Renting a car is a must, to explore the island and even to go for dinner. There are a few local restaurants in both cases but you would need to walk a few hundreds of meters, sometime in the dark.
Megalochori is a real traditional village with the typical square, local cafes and local restaurants which will cost much less than in Fira or Oia. They are more catered to a Greek clientele, therefore with more authentic food.
This is the wine area of Santorini, therefore plenty of local wine options for a drink at sunset.
Akrotiri is a new development area, not as characteristic I must say, with just a bunch of restaurants.
Here is a good tip.
Walk down to the Caldera Beach. It’s not as busy as the beaches on the east coast and you will have also a fantastic view. It’s mostly black pebble and sand.
There is a scuba diving centre there, but based on my partner experience, it was a bit disappointing, not much fish around.
I would personally suggest Megalochori because it’s more traditional, a real rural Greek village. There are also more restaurants options, here below a few of them:
In my initial map, you may have noticed I marked in green a few towns. All inland. These are all great low budget alternatives, still very close to most of the attractions of Santorini.
Here is my personal tip.
If it is the trip of a lifetime then book a hotel with a view (if you can afford it) and skip this area. These are gorgeous villages but not like on the typical “Santorini postcards”, expect more of a medieval architecture.
If you are, however, on a budget then book at least one night in an accommodation with the caldera view (it will be the memorable one) and spend the rest of the stay inland, where it is more affordable.
There is a great advantage of these towns. You will have more of a local experience. You will feel more in Greece, with Greek people around you and not mostly tourists.
Karterados is a cosy village 2 km east of Fira. If you like walking it can take 20-30 minutes, based on your hotel location.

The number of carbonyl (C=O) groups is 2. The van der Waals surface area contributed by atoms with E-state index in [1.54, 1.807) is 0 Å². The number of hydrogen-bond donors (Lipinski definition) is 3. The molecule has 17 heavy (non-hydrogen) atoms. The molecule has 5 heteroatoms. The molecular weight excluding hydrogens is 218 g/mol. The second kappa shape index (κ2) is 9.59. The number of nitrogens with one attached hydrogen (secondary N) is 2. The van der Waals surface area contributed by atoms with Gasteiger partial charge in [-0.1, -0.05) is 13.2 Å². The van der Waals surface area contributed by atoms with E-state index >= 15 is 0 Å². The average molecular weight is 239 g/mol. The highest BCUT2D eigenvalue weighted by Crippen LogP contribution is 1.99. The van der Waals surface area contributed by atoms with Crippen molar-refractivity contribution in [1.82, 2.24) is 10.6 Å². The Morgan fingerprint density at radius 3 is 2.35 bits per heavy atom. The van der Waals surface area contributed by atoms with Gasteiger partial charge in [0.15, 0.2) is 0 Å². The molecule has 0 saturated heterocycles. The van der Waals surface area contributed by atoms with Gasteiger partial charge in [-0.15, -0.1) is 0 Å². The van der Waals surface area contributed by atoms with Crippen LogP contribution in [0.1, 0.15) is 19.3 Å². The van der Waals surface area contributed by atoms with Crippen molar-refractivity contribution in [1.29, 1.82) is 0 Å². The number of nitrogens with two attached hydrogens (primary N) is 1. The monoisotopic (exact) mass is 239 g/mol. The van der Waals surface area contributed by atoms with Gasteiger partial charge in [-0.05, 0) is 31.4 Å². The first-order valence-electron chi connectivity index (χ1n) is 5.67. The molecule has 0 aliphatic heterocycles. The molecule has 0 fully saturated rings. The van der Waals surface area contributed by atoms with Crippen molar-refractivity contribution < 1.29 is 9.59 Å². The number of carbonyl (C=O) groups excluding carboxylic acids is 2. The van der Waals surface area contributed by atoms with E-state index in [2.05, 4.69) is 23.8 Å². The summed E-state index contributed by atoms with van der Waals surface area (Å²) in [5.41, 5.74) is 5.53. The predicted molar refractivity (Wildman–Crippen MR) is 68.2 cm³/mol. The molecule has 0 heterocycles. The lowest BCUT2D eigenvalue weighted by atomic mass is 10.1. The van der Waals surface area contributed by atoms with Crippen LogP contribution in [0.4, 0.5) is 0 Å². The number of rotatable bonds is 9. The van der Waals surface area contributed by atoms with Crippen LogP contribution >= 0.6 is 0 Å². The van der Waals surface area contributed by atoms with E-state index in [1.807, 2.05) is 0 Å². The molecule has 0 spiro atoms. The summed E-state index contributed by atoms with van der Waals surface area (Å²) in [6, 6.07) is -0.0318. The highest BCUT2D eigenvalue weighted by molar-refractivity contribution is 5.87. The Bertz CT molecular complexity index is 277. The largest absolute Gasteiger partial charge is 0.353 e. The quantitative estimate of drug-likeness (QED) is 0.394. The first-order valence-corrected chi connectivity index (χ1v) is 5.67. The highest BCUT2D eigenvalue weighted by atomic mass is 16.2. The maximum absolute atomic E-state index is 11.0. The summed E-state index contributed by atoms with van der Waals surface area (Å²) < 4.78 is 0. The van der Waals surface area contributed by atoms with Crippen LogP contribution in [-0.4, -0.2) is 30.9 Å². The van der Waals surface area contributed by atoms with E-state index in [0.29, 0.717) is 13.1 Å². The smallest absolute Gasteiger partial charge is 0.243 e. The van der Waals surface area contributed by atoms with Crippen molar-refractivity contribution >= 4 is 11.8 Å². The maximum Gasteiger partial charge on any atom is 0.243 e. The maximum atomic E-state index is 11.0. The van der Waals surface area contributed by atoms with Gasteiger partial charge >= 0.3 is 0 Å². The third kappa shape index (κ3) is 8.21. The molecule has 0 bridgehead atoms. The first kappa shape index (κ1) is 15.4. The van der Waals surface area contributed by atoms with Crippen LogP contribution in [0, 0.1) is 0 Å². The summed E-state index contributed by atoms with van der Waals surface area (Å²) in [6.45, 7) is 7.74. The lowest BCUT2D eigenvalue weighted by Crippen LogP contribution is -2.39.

Of all of the low-budget towns, Karterados is the one I prefer. Why:
You should put in your bucket list the following:
In Vourvoulos you will feel quite isolated and indeed there is not much happening.
It’s an old traditional village with still a few houses in the caves and a maze of small streets, most of them with no car access, just donkeys.
The view to the east side of the island can be really magnificent.
There are a few accommodations, mostly with a traditional interior design. You definitely feel more in an old part of Greece, not very touristy.
You can always walk (20-30 minutes) to Imerovigli for the beautiful sunset and dinner at Mezzo.
In Vourvoulos you should try the Aedani restaurant, great fresh food, a greek cuisine experience and non-touristy price
These towns are all located between Fira and the beachside on the east coast (Kamari and Perissa).
They are all great locations if you plan to experience Fira & Oia as well as spending some time at the beach. You get a bit of both with usually great deals on the accommodation side.
Of the three towns probably Pyrgos is my favourite.
It’s located on a hill with a typical medieval architecture, so easy to get lost when you walk inside the town. A real labyrinth of small streets
Also, in this case, you can feel more part of a Greek experience.
The view to the east side is really majestic, to the wineries, in the foreground, and the Aegean see in the background.
Head to the Ouzeri Penelope for lunch or even better for dinner. Great selection of mezedes (tapas) with the typical ouzo to drink, or the local wine as an alternative.
If you are travelling with kids you may find that Perissa and Kamari are a better place to stay in Santorini.
Both places have a long beach with mostly black sand and pebbles, in part of it.
Resorts, as well as b&b, are available on almost every corner
Kamari is more catered for a family experience. It’s a bit quieter and the restaurants are more committed to a family clientele.
The town’s literally next door to the airport. It can be the perfect place to be if you have a very early flight in the morning.
Perissa is where you can find the beach party. I still remember myself on my first trip in Santorini staying there in a semi-organised camping area.
But that was a looong time ago 🙂
Is Fira or Perissa better for the nightlife?
Fira is better for clubbing but staying in Perissa has the great advantage that the morning after you can wake up and literally jump in the water.
You can always take a bus from Perissa to Fira for 2-3 euros and back by taxi late in the night (you would save money anyway considering how expensive can be Fira).
If you are not on a budget, however, consider a hotel in Fira with a pool and view of the caldera 😉
There are a few options:
Stef Ferro is the founder and editor of MEL365, a travel & photography website made to enhance the travelling experience and improve the photography work.
Stef is a professional travel photographer with past experience in the cycling and film industry.
Stef runs travel photography workshops in Melbourne and around the world.